SR 530 Emergency Roadway Reconstruction
Atkinson reconstructed 1.6 miles of SR 530 from MP 36.78 to MP 38.24 in Snohomish County. The catastrophic Oso landslide on March 22, 2014, damaged the roadway, wiped out a neighborhood, and took 43 lives. Work included raising the grade of the roadway up to 20 feet to account for the revised flood plain, constructing drainage and stormwater treatment facilities, replacing six fish passage culverts, mitigating wetland impacts, restoring roadside, and erosion control.
The Atkinson/Jacob's design and project approach won the job. First, our solution allowed us to build a significant amount of the new roadway offline—outside the footprint of the existing road. This gave us the room to repair and open the existing SR 530 roadway within 19 days (on June 23) to two-way traffic on paved road. This was a significant improvement to residents as the existing solution was a one-way piloted traffic operation on a gravel road. Second, when constructing the tie-in between the new and old roadways, Atkinson committed to placing crushed rock surfacing so that traffic never drove on gravel borrow—reducing the risk of third-party damage. Third, we developed a design at the "knoll" (approximate center of the project) that allowed us to increase the slope to 2:1 by installing horizontal slope drains and reduce the amount of excavation on site by 50 percent. Finally, instead of paying over $2 million to buy wetland mitigation bank credits, Atkinson purchased a local property adjacent to SR 530 to permit, design, and install a wetland mitigation site. When complete, Atkinson donated the property to the Snohomish County Parks Department as a set-aside land trust. This created open space, species habitat, and room for more wetland mitigation development.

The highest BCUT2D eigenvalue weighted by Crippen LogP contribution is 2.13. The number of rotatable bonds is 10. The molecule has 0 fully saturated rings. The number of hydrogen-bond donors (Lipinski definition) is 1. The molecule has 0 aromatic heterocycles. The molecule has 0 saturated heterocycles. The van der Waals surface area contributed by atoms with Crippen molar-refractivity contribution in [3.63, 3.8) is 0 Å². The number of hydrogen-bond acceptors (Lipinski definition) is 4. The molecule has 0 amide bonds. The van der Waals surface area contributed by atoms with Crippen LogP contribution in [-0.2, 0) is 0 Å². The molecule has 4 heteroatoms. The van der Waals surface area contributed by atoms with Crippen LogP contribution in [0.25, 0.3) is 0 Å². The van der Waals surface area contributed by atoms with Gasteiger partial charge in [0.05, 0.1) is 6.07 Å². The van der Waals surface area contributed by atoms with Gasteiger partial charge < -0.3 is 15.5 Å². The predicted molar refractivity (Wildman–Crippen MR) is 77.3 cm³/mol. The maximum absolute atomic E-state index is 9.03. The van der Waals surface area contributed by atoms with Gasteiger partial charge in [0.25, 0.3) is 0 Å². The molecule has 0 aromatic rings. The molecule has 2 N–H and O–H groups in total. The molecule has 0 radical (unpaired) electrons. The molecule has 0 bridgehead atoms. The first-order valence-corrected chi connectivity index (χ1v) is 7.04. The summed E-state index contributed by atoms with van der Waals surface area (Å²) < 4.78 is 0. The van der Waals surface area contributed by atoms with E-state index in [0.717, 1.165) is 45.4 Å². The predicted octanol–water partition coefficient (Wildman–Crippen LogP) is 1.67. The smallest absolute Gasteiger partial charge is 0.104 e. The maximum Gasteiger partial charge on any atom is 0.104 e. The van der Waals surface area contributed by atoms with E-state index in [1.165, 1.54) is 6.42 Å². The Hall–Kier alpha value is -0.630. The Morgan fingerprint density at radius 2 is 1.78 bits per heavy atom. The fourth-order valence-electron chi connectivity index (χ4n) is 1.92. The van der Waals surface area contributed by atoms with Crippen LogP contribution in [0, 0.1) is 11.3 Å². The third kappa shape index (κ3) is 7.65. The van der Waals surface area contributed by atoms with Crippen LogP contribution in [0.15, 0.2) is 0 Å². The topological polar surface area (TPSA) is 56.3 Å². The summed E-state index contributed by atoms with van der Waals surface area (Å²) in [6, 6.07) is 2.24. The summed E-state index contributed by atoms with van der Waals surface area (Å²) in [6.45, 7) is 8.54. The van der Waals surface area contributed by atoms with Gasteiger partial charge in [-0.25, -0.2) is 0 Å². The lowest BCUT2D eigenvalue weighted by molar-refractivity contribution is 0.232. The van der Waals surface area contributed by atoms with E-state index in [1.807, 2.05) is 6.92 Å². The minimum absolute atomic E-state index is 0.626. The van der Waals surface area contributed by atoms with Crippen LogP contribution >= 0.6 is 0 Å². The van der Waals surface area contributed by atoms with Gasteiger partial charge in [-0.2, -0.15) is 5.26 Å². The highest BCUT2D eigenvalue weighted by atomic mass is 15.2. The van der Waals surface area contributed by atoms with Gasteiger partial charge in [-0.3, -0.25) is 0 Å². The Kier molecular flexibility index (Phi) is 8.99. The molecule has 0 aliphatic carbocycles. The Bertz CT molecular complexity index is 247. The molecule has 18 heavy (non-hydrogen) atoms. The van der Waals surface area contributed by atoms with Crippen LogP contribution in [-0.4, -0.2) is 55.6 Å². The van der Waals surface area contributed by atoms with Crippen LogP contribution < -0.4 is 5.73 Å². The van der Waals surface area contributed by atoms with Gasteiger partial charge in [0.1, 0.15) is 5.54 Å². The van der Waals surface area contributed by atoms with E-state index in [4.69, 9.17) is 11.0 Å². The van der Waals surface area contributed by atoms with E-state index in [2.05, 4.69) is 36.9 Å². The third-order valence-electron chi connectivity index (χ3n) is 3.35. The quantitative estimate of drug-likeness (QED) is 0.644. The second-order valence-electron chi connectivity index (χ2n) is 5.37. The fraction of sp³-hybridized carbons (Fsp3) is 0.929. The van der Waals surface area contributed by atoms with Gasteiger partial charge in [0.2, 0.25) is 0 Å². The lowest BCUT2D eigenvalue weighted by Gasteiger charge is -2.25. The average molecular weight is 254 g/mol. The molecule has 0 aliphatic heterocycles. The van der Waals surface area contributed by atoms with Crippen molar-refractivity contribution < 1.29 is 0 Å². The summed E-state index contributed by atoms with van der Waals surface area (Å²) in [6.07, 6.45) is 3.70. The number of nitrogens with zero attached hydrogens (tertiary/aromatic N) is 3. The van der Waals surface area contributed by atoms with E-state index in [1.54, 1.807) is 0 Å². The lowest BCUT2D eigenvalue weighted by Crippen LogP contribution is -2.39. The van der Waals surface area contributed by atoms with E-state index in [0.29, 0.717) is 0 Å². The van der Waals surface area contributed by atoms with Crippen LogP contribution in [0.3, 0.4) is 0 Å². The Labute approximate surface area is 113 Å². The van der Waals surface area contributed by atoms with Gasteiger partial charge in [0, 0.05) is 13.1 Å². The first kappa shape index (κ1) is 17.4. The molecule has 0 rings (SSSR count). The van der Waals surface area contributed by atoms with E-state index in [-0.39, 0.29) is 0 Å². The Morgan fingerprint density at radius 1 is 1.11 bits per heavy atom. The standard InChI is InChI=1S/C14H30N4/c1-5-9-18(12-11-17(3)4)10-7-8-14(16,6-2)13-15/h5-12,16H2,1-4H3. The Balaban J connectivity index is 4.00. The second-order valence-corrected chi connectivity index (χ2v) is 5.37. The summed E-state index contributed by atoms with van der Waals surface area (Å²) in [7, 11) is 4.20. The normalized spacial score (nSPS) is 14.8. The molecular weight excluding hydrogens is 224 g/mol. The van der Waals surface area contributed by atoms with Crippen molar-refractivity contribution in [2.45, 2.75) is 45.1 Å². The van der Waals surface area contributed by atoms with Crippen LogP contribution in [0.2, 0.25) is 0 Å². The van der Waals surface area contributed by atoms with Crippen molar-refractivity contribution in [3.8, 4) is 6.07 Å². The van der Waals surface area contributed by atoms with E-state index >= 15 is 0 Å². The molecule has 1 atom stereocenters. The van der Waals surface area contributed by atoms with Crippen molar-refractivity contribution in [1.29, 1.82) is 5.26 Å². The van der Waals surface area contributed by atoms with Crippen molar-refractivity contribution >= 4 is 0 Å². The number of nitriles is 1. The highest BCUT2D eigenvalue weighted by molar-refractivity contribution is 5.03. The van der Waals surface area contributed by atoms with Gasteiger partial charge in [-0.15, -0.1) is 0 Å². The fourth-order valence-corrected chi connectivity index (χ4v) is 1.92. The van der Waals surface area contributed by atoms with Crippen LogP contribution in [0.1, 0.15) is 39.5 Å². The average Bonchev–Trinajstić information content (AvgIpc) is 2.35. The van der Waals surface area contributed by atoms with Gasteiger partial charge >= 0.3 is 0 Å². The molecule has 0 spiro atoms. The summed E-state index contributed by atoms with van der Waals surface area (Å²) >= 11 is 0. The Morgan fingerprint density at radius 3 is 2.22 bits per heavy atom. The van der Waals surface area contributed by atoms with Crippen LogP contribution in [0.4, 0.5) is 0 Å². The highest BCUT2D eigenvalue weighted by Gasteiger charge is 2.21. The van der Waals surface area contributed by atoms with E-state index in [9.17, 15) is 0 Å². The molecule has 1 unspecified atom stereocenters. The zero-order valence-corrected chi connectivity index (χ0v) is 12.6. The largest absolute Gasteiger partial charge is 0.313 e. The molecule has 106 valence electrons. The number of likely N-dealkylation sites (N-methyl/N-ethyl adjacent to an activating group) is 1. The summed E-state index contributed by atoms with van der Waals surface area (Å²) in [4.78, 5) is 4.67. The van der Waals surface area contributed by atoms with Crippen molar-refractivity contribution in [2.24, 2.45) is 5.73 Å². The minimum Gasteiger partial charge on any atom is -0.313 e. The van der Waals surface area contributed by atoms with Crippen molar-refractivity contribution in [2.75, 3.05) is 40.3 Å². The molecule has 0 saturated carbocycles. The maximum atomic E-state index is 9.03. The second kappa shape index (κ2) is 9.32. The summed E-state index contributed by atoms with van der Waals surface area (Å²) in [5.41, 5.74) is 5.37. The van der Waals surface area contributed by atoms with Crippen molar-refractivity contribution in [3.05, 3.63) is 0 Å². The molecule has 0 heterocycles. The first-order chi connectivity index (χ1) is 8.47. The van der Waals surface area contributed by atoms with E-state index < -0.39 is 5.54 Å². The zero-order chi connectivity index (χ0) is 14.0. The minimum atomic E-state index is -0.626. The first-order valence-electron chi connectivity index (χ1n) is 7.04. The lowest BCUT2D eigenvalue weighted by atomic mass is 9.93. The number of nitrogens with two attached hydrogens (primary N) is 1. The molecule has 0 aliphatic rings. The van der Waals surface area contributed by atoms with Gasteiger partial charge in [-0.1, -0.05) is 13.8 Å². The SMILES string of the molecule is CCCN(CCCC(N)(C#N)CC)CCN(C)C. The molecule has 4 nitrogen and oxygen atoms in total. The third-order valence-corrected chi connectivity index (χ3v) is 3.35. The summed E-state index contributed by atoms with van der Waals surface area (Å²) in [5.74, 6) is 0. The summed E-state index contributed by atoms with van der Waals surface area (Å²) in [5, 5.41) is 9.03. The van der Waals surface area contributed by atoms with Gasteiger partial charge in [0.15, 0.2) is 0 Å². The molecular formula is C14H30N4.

Atkinson completed the project on September 24, 2014—seven days ahead of WSDOT's October 1 completion date and six months after the landslide.
Atkinson participated in establishing a community memorial where area residents and families came together to plant 43 trees—one for each of the 43 lives lost in the landslide.